How to Pick a Financial Advisor

Pretty sure most writers on this topic would have started here. But hey… better late than never?

 

I thought it would be helpful and important to put together a list of things to look out for, questions to ask, and information you should know before actually signing the agreement:

  1. The main question you should ask is if the advisor is obligated to live up to a “Fiduciary Standard” this means that they would be legally obligated to do what’s in your best interest… and be able to prove that that’s what they’re doing. The other type of standard that is common is the “Suitability Standard” which basically means as long as they can convince someone that whatever investments they recommended or put you in were suitable for you.. they’re fine. Basically, it’s horse sh*t… and very low and easy standard to meet.
  2. Ask about the qualifications of the advisor. In many large banking institutions, the only thing an advisor needs in order to work with clients is the passing of the Series 7 exam. While it’s a great exam for learning about options, it is not a great qualifier for being able to provide sound financial advice. I’ve seen several advisors unable to answer basic tax and estate planning questions because they simply aren’t qualified to do so and don’t have adequate knowledge. They can plug numbers into a financial software and generate an analysis that shows you’re 80% or 90% likely to achieve X amount of growth, but they can’t explain to you what those numbers actually mean to your life. Make sure they themselves or someone on their team has a CFP® (CERTIFIED FINANCIAL PLANNER PROFESSIONAL) designation on their team. Or a CPWA or a ChFC or a JD or something that goes beyond just what they need to be able to sell you things.
  3. Have them do a full financial planning analysis of EVERYTHING you have in your life before you agree to sign on with them. Make sure they’re able to discuss with you implications of your current investments/lack of investments going forward – ask about changes in the next 5,10,20, 30+ years. If you are unwilling to share information with someone and they want to bring you on anyway – that’s a huge red flag.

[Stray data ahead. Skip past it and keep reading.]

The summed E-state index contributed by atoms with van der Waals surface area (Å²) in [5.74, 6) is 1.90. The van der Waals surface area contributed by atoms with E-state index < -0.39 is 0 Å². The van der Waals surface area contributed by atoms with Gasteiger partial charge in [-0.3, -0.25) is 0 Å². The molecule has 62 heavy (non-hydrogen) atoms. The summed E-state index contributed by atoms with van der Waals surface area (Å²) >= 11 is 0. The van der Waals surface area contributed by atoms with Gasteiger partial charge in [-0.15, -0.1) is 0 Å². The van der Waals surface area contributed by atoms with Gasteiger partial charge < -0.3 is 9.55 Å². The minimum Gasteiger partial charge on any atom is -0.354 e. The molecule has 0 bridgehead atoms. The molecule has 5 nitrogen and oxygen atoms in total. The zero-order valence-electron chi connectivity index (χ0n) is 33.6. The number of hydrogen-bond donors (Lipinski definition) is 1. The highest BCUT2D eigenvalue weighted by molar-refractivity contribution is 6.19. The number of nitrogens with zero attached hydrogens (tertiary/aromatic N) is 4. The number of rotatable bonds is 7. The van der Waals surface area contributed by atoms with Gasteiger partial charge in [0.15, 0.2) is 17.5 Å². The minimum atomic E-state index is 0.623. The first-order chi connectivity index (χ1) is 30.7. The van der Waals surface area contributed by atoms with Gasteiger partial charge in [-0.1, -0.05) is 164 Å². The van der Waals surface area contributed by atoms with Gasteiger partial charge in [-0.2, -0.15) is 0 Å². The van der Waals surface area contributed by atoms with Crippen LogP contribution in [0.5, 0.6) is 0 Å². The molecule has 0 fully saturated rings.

4. A good advisor will not give out advice without knowing about everything going on in your financial life. They should ask about your banking accounts, investment accounts, retirement accounts, your family life, your goals, how much you spend, how much you’d like to spend, charitable inclinations, your estate plan – wills, trusts, power of attorney, your benefits from your job, social security – anything and everything that touches your financial life. If they don’t ask for these things.. walk away.
  5. If an advisor proposes a portfolio to you, ask detailed questions about what’s in it. Make sure you understand the TOTAL fees that will be charged to you. Oftentimes, aside from the management fees the advisor will charge you, there are also transactions fees, fund fees, marketing fees, and etc. Make sure you know what you’re paying because it will be charged from your portfolio. Ask questions related to changes that will be made once you hit certain life markers. What will change once you have kids? What will change when your kids go off to college? What will change once you retire? If the answers are really vague or that nothing will change… that’s a sign to walk away as well. A portfolio should change with changes that happen in your life.
  6. (This may be the most important of them all) Make sure the person feels good to you. I fully believe that the best people to work with are people you like. People you’d go out to dinner with. People you’d trust with your kids. Because ultimately, by handing over your assets to be managed by someone – that’s what you’re doing.. you’re trusting them with everything you have and your kids’ futures.. so if you don’t feel comfortable being in their office or they intimidate you in any way, don’t work with them.

I know that trusting someone with your assets is really difficult- especially in the post- 2008/2009 world. But just asking a few questions and really understanding what you’re signing up for can save a lot of heartache down the line. A good advisor will be ready, excited, and willing to educate you as much as they possibly can in order to give you comfort.

An advisor that just says “Trust me, I know this, and everything will be okay” is the biggest red flag out there.